Credit where it’s due — the Right To Know Coalition, which is made up of representatives of virtually every mainstream media organisation in the country, would not have got off the ground without the energy and commitment and financial support of News Limited and its boss, John Hartigan. Without Hartigan’s commitment there would have been no report by former Human Rights Commissioner Irene Moss into the impediments and roadblocks to a free press in Australia. Her report is well worth reading. It should be sobering for journalists and those in the wider community who might think journalists in Australia are properly able to hold to account those who have the power to make life-changing decisions that affect all of us.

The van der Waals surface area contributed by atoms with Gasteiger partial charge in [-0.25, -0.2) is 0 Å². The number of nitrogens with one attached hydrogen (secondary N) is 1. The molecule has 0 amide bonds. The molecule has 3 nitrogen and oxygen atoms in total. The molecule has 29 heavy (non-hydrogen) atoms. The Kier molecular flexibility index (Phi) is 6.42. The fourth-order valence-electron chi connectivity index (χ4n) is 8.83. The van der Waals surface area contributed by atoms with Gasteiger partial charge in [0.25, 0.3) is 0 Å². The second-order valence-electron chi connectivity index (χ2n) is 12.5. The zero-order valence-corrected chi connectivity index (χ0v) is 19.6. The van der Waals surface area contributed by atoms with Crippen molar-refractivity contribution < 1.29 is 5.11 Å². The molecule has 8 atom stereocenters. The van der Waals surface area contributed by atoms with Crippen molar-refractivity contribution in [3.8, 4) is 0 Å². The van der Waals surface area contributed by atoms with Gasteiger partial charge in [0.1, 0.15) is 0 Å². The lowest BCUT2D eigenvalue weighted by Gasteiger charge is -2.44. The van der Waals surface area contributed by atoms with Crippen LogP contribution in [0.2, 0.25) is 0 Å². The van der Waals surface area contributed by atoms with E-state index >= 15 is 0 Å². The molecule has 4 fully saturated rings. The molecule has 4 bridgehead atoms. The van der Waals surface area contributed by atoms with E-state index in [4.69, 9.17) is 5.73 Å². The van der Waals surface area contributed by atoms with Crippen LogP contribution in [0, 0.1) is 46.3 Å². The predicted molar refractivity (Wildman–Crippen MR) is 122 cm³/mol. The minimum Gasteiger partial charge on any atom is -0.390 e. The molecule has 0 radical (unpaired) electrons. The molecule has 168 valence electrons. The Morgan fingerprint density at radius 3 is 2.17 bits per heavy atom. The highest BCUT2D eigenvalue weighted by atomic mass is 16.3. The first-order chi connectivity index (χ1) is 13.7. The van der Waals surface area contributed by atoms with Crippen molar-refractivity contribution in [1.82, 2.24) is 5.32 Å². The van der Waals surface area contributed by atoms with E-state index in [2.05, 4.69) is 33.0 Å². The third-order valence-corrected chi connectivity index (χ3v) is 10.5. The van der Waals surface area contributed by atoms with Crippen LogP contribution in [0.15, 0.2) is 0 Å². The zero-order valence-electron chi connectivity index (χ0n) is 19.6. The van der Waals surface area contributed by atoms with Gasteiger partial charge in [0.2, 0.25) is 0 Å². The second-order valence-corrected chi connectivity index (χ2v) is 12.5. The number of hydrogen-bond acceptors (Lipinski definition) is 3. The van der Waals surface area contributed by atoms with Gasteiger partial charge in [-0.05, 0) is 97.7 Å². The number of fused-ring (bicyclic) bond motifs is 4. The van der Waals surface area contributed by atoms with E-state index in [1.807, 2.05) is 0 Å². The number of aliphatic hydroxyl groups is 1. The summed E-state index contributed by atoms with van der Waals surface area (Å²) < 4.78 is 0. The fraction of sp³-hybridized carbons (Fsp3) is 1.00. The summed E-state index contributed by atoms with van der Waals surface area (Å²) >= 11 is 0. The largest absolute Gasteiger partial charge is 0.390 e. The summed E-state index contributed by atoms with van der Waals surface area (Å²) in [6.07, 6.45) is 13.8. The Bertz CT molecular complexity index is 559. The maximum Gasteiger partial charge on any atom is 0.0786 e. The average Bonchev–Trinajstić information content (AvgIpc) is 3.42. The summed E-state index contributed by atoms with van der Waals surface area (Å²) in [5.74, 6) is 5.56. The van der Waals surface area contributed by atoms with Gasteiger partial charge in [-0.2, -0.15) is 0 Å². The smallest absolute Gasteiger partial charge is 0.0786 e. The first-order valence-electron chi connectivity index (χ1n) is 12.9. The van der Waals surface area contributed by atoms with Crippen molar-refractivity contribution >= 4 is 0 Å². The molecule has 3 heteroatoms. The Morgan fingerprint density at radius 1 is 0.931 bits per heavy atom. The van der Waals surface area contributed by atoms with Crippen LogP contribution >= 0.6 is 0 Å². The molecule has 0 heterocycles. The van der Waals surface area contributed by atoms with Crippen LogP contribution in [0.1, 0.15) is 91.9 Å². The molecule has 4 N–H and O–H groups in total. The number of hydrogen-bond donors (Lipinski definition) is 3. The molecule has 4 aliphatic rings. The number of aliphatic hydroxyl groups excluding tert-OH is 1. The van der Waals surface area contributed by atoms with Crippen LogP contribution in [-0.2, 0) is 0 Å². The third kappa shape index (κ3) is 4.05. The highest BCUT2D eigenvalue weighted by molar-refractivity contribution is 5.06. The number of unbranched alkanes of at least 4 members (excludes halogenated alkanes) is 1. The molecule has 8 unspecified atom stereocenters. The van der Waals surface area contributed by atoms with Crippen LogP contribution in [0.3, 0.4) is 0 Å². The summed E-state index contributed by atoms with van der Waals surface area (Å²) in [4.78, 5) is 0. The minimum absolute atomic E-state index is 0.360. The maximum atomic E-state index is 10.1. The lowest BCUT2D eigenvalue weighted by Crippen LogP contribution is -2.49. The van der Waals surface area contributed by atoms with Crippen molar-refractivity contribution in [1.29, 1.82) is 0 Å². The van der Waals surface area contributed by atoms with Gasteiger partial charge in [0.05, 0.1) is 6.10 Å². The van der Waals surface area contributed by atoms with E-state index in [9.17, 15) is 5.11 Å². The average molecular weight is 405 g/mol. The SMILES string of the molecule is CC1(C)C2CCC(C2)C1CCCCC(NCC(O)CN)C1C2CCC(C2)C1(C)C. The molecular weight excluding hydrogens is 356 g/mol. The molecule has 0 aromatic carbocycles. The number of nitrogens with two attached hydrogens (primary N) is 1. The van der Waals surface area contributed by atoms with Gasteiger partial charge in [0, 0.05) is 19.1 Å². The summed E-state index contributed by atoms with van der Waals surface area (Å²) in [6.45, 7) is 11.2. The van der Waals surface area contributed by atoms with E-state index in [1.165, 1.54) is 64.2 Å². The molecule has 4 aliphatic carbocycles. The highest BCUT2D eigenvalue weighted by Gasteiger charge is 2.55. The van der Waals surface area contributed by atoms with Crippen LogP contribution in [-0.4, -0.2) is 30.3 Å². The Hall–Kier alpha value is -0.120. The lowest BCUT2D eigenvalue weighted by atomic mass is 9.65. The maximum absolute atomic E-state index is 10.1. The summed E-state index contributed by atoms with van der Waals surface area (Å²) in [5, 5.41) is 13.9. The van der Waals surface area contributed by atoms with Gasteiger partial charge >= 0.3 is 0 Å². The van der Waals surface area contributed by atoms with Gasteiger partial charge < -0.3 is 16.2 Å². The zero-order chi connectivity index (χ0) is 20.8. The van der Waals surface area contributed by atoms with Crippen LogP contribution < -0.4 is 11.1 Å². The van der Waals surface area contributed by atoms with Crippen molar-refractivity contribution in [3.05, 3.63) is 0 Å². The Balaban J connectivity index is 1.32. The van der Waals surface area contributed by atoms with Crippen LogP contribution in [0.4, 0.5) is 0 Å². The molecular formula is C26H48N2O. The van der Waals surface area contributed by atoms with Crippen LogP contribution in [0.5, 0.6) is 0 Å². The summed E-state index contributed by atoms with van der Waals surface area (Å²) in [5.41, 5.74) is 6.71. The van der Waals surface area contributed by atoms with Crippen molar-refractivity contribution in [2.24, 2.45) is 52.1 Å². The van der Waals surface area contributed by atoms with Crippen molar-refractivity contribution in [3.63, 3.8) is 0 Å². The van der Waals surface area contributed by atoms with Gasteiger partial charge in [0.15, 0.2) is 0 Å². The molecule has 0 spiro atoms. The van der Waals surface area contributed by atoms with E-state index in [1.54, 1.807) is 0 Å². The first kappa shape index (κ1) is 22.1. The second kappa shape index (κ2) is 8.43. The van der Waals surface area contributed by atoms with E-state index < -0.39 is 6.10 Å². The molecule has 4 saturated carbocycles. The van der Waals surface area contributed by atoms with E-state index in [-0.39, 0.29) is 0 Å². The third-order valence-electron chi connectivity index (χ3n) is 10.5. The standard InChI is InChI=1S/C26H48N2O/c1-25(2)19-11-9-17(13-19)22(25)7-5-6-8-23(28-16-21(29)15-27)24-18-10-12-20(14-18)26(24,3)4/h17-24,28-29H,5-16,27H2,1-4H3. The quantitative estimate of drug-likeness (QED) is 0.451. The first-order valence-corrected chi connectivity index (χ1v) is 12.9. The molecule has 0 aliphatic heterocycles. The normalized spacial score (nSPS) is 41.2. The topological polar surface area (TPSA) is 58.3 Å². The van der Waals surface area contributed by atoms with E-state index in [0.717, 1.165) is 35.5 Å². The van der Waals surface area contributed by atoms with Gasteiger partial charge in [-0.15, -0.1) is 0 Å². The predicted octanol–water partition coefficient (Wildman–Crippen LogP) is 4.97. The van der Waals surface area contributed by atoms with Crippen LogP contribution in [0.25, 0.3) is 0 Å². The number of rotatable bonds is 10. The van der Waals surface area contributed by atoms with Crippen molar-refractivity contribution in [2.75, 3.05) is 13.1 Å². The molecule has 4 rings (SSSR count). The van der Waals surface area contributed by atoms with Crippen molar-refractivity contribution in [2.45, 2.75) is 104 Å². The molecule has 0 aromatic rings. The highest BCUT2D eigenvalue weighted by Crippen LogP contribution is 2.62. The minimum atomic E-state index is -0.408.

That said — and yes, pompously so, for we journalists tend to get pompous when we talk about our role as the guardians of liberal democracy — the fact is that, as far as I can tell, the Right to Know Coalition has produced no groundswell of community outrage at the fact that journalists are severely hampered in all sorts of ways in properly carrying out their vital to democracy duties. The Moss report sank without a trace. Indeed, it received little coverage by many of the media organisations that commissioned it.